While following up on a lead, Kate makes an appalling discovery and unearths a secret no one could have imagined--thrusting her into a fight to the death with a merciless killer.
- Format: Paperback
- Pages: 416 pages
- Publisher: Pan Macmillan
- Publication Date: 21/06/2012
- Category: Crime & mystery
- ISBN: 9780230760233
Showing 1 - 5 of 6 reviews.
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Review by Twink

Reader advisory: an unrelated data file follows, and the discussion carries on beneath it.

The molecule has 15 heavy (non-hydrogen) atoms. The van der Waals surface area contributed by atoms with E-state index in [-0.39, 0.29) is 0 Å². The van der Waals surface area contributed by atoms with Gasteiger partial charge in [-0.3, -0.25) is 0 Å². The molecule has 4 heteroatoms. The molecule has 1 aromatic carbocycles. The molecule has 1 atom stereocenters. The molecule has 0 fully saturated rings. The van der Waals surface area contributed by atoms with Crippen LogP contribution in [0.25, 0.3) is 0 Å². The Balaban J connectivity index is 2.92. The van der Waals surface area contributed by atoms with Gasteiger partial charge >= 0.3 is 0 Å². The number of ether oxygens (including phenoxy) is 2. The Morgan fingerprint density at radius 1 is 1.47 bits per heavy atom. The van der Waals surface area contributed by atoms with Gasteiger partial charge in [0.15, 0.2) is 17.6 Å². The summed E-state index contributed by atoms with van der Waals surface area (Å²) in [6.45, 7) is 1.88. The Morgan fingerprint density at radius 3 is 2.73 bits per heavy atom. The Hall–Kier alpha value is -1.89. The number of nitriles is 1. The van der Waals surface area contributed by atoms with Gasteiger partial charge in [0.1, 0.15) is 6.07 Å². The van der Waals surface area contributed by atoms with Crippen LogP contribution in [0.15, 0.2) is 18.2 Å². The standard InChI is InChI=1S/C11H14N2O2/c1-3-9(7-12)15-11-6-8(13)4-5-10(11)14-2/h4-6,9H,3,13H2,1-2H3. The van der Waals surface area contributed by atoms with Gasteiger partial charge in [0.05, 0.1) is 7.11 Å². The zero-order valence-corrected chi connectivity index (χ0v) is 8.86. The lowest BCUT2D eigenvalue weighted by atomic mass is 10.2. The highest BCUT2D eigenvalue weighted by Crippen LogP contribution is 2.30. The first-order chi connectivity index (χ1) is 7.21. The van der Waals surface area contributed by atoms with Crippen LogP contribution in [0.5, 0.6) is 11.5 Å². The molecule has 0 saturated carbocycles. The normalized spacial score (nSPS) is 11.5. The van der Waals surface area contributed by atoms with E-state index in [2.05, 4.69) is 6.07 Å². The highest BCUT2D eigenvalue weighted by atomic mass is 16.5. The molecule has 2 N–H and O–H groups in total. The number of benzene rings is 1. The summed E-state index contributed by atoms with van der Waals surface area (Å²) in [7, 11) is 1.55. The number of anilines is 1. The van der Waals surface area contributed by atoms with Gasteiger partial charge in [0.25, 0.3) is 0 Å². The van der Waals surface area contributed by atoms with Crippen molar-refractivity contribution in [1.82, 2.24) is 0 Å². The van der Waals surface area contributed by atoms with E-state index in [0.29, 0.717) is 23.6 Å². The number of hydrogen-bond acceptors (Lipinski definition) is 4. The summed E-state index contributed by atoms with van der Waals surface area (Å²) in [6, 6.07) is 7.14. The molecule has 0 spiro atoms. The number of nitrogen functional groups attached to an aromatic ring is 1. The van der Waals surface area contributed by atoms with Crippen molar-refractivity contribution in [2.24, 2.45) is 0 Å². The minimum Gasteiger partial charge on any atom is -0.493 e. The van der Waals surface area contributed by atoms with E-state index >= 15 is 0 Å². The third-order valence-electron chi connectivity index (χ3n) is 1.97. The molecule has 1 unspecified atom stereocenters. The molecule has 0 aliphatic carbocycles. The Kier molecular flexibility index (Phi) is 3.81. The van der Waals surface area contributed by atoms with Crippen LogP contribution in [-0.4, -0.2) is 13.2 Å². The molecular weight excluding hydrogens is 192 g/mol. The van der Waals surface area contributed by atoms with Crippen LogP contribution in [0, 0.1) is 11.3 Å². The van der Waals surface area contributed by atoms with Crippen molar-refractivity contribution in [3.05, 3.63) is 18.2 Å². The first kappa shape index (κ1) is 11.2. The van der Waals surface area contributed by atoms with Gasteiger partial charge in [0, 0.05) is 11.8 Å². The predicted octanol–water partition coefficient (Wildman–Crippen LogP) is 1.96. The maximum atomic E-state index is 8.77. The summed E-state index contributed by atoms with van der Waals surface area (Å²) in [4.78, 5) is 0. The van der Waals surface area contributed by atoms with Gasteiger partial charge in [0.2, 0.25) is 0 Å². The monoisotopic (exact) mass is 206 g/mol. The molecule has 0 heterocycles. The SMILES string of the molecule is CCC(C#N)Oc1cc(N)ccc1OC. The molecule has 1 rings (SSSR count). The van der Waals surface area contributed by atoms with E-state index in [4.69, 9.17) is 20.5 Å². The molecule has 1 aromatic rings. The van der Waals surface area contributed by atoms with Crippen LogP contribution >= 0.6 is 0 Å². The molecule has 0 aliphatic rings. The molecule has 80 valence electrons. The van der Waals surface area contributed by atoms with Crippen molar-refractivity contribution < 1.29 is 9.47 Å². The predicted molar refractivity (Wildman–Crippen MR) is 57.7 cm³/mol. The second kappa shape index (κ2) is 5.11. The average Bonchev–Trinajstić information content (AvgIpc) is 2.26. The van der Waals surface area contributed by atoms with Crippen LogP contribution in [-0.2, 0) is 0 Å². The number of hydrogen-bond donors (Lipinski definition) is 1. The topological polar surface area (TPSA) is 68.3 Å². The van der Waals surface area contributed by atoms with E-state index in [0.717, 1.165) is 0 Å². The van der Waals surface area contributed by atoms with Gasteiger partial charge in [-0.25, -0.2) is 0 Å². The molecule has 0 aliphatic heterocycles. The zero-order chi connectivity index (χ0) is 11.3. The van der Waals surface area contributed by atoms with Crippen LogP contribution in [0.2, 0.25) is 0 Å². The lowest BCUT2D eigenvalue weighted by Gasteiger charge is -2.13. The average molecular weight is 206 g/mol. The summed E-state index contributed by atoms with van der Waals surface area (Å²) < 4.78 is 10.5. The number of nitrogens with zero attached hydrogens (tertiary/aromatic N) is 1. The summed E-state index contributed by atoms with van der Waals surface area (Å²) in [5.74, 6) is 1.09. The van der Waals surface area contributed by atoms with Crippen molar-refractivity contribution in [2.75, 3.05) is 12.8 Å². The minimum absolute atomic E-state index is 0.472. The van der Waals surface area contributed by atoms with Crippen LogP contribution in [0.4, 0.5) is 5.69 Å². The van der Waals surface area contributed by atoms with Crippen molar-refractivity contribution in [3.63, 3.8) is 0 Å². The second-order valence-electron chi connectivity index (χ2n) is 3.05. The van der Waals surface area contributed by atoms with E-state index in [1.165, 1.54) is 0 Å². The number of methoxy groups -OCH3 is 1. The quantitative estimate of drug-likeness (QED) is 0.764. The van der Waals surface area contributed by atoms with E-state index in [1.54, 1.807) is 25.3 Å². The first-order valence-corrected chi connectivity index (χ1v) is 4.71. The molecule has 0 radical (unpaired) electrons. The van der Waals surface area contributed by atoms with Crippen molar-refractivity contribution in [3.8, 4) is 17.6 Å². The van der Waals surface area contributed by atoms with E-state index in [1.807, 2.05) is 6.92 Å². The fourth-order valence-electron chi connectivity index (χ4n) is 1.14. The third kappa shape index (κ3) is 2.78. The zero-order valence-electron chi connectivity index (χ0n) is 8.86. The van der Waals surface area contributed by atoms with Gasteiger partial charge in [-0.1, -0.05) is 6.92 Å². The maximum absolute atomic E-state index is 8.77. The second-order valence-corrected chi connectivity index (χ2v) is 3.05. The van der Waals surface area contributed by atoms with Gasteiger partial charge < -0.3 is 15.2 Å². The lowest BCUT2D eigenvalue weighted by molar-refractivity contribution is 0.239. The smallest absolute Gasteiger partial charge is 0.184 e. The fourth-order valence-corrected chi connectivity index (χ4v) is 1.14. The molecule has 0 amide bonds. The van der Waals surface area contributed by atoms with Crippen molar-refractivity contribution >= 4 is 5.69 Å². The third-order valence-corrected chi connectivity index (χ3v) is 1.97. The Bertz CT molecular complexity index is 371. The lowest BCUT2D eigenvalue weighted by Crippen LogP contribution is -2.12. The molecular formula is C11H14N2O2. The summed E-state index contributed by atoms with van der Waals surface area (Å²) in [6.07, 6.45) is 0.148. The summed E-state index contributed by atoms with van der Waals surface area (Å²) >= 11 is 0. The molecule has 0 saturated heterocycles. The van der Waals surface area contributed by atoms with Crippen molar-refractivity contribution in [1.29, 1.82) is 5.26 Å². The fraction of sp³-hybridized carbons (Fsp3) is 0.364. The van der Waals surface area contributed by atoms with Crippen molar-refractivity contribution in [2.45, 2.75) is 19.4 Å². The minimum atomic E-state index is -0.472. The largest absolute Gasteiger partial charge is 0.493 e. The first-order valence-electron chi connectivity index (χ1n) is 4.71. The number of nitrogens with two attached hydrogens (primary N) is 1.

Linda Castillo's latest release - Gone Missing - is the fourth book in her popular Kate Burkholder series. Kate is the Chief of Police in Painters Mill, Ohio, home to a large Amish population. Kate herself was raised Amish but has chosen to leave and lives as an "Englischer". Her background makes her invaluable in dealing with the Amish community. State Agent John Tomasetti asks Kate to consult on a case he's working - a missing teenage Amish girl. As they delve deeper into the case, it appears there are more missing Amish teenagers. But have they met with foul play? Or are they experiencing Rumspringa - a time when young Amish can 'sow their wild oats' with no repercussions before deciding if they will commit to the community. Castillo combines many elements, making her books easy, interesting and engaging reads. First off, Kate is a very likeable character. She is respected by her staff, respects the Amish and comes across as a 'real' person. She is conflicted about many things in her personal life, most notably her burgeoning relationship with Agent Tomasetti. This definitely adds some 'spice' to the novel. The case is a good whodunit. I do wonder if these crimes (because some of them are quite ugly) do happen in the Amish community? Is Castillo basing her plots on facts or creative license? The pacing is quite quick, with lots of action - especially at the end. (which was a good gotcha as well) Those looking for a hard bitten crime novel won't find it here. But those looking for a easy, engaging summer read will enjoy Gone Missing. Fans of Julie Garwood and Tess Gerritsen would enjoy this character. The first book in the series, Sworn to Silence, will soon be a two-hour original movie starring Neve Campbell as Kate Burkholder.